Two East Javanese sculptures to be reunited
Lydia Kieven (Goethe Universität Frankfurt)
Paper short abstract:
The paper suggests, that two sculptures from the East Javanese period (c. 1450 AD), now kept in different places, once formed a couple.The male and the female statues of Panji and Candrakirana, originally located on Mount Penanggungan, conveyed a specific religious symbolism.
Paper long abstract:
A great number of ancient Javanese remains are scattered in museums in Indonesia, in the Netherlands and in other parts of the world. The original place and exact date of many of these remains are unclear, same as their original functions. Some of the now scattered objects may even once have formed a coherent ensemble which was standing at a single ancient site. At some point of investigating ancient sculpture, attention was focused on a male and female sculpture, now kept in two different places, which is assumed to have been a coherent ensemble and originally formed a couple. The male statue depicts Panji, the local hero of the East Javanese period; it derives from the slopes of Mount Penanggungan in East Java and is now kept at the Technical University Bandung (ITB). A female sculpture in the National Museum in Jakarta, labelled as being a statue from the East Javanese period from the district of Mojokerto, seems to be the counterpart of the Panji sculpture. By comparing iconographical features, and by tracing back the paths of the two images throughout history, this paper will try to corroborate the suggestion. Moreover, the interpretation of the images to represent Panji and his wife Candrakirana will contribute to the understanding of the symbolic meaning of these two statues, of their original place - Candi Selokelir on Mount Penanggungan - and of religious beliefs during the Majapahit period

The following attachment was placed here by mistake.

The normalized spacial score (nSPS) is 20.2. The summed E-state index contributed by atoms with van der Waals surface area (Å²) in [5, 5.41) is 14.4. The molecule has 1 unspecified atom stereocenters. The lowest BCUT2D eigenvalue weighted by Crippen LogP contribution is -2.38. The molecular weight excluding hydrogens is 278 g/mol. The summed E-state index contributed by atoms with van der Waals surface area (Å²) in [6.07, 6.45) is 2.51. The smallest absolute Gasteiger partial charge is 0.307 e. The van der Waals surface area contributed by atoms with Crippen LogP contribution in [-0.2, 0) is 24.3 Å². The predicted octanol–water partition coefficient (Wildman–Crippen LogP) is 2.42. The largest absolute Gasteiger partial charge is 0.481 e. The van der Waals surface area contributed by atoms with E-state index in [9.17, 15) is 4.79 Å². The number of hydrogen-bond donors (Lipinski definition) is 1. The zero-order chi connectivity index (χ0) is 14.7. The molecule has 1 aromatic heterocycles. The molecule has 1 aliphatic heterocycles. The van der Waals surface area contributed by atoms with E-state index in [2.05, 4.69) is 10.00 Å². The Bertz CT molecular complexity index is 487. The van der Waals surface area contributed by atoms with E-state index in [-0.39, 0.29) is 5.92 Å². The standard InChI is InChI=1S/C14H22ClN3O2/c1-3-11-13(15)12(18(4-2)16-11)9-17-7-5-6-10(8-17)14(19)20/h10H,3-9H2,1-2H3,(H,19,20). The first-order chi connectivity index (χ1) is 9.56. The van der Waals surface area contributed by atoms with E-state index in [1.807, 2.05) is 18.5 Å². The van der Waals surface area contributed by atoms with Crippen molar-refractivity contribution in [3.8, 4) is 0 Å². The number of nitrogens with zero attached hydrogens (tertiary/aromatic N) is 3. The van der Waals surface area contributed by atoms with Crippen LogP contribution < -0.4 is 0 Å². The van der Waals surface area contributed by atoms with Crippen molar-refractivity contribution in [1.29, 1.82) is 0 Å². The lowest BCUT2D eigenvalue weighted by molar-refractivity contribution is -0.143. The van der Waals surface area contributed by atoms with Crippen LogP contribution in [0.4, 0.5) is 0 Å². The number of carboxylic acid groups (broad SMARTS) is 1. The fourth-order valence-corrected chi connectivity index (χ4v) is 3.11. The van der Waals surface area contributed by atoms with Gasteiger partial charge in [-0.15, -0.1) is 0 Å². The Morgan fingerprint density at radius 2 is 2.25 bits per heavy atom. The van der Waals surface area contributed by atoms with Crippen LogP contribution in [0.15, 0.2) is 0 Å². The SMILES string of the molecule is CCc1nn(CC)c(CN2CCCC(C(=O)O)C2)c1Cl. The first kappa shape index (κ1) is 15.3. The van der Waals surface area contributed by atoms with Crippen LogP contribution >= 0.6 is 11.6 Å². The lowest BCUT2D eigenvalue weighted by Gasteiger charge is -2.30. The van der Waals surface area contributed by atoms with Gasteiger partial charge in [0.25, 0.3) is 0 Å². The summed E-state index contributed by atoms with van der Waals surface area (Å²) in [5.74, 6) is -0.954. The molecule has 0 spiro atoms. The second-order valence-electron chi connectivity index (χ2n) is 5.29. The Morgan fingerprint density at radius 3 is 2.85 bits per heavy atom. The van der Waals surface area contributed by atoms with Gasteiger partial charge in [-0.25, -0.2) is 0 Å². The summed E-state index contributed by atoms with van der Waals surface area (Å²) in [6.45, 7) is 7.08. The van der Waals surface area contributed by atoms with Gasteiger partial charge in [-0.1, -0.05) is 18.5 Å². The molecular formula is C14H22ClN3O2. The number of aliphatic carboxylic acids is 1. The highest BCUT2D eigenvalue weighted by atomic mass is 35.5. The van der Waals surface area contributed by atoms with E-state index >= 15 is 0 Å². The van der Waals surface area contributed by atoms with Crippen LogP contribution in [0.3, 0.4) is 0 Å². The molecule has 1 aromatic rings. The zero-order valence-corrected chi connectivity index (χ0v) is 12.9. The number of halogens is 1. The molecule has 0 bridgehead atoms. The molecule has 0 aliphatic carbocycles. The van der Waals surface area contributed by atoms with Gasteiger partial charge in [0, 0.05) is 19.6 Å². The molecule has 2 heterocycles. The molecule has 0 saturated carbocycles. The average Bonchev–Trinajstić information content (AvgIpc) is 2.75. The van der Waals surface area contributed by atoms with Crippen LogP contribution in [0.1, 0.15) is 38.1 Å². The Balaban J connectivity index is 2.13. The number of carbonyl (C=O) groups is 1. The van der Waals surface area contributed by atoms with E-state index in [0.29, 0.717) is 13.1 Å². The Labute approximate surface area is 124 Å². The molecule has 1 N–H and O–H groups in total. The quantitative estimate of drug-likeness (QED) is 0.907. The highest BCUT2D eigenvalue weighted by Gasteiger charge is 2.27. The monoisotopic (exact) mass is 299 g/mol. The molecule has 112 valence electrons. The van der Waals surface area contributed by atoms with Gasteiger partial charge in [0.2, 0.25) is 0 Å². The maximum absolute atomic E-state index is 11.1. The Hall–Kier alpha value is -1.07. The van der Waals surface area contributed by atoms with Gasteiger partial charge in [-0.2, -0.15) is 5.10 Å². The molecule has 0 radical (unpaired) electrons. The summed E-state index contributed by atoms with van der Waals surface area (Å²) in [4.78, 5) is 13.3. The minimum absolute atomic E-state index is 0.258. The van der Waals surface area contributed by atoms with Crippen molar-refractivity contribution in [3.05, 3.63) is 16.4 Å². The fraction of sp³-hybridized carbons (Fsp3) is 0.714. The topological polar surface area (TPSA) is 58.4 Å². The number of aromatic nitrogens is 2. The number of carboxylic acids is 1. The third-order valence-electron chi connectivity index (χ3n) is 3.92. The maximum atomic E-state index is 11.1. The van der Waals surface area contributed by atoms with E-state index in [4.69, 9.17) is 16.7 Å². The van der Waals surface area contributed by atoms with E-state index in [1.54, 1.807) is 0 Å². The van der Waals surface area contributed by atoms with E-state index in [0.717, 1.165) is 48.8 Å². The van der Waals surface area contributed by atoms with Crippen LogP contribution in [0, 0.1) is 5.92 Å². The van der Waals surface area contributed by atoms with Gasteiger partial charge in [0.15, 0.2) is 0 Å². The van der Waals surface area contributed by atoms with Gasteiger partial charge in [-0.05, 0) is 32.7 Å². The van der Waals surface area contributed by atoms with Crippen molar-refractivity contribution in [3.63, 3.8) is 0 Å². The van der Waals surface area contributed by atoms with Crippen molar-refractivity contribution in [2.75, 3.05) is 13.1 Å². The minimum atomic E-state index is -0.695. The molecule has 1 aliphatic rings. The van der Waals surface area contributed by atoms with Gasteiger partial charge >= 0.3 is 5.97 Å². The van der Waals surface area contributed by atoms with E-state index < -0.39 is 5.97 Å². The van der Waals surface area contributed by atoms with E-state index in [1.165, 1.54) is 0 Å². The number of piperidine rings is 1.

Symbolism of ancient sculptural art evidenced across the islands of Sumatra, Java, and Bali